Generally speaking, to support a seizure, particularly one in which an asset is subject to a perfected security interest, the government must prove, among other things, that the asset represented the fruits of an illegal enterprise. With that in mind, based on circumstances described below, the risk of an asset collateralizing a credit transaction being lost due to federal seizure can be substantially mitigated, if not entirely eliminated if a bank (i) adheres to the Guidance, (ii) exercises and documents due diligence, underwriting and monitoring procedures appropriate to the particular circumstances, (iii) takes care in documentation, and (iv) even though the burden of proof may be on the government, if the bank can demonstrate it was not acquired with proceeds of illegal activities.

Absent other factors, such as the failure to file Suspicious Activity Reports (“SAR”) or activity that otherwise impairs the Cole Memorandum priorities, there appears limited appetite for asset seizure enforcement at the federal level with respect to medical marijuana activities legal at the state level. To a certain extent this reflects increasing public acceptance of decriminalization, recently at more than two-thirds. In addition, more likely than not, also a reflection or byproduct of the shift in public opinion, since 2014 annual bi-partisan budget appropriations have included a prohibition against the Department of Justice use of appropriated funds to prosecute in circumstances where there has been full compliance with state medical marijuana laws. In 2016, this limitation was applied in the U.S. 9th Circuit Court of Appeals case, United States v. McIntosh[3]. The Court held that 11 USC § 542[4] prohibits the DOJ from spending funds from relevant appropriations acts for the prosecution of individuals who engaged in conduct permitted by state medical marijuana laws and who fully complied with such laws. However, the 9th Circuit also held that it would not be improper to sue under 11 USC § 542 and ultimately have the DOJ use appropriations act funds to seize the assets of individuals who do not strictly comply with all state-law conditions regarding the use, distribution, possession, and cultivation of medical marijuana.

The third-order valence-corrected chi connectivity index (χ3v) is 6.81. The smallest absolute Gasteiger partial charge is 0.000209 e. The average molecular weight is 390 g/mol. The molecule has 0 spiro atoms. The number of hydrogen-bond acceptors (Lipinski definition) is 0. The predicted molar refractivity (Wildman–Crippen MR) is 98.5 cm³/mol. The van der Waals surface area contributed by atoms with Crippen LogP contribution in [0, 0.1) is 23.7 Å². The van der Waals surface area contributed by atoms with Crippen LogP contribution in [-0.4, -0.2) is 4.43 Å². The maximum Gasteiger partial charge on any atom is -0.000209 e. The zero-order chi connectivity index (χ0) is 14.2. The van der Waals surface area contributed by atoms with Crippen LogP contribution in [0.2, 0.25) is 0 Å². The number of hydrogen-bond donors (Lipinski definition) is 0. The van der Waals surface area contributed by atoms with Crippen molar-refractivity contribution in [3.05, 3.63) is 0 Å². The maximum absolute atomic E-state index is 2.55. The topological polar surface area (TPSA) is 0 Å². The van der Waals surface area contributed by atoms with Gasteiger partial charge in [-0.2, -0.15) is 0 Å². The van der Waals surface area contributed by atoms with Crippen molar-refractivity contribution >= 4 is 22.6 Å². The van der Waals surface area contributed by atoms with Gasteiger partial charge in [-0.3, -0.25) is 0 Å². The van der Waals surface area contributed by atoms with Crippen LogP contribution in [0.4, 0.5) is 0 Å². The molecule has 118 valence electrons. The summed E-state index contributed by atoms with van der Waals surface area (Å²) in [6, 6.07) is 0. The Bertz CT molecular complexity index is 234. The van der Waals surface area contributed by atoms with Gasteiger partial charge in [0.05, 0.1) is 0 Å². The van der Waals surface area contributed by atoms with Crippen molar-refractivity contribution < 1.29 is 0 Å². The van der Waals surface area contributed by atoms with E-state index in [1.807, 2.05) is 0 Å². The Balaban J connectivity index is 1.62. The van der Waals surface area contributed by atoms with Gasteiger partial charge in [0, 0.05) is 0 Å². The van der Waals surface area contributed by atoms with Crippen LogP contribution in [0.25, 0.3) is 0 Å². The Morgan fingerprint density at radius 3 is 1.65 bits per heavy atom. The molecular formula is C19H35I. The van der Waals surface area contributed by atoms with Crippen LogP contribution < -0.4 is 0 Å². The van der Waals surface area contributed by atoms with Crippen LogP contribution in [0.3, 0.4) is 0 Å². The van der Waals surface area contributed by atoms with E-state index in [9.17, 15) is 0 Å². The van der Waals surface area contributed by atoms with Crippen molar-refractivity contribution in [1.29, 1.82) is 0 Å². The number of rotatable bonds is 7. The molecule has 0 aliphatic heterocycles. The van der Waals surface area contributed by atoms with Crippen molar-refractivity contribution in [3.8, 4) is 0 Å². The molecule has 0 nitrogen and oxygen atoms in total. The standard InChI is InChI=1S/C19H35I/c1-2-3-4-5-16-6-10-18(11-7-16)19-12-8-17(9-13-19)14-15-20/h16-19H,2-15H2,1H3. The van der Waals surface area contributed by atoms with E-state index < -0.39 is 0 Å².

With the foregoing in mind, the following additional comments and suggestions are offered:

1.         In underwriting any credit transaction, a bank should be prepared to demonstrate that it will not look to the value or revenues of the MRB as sources of repayment.

2.         The initial and ongoing underwriting protocols, due diligence, monitoring and documentation should:

a.         Restrict cash transactions, perhaps and, if possible, by requiring any funds received by a customer from or in connection with an MRB shall have been paid by check drawn on a federally insured depositary institution;

b.         Assure that non-MRB assets and revenues remain sufficient;

c.         Require prompt notice of any change in the status of the Licensee triggering the MRB definition or in any banking relationship of such MRB.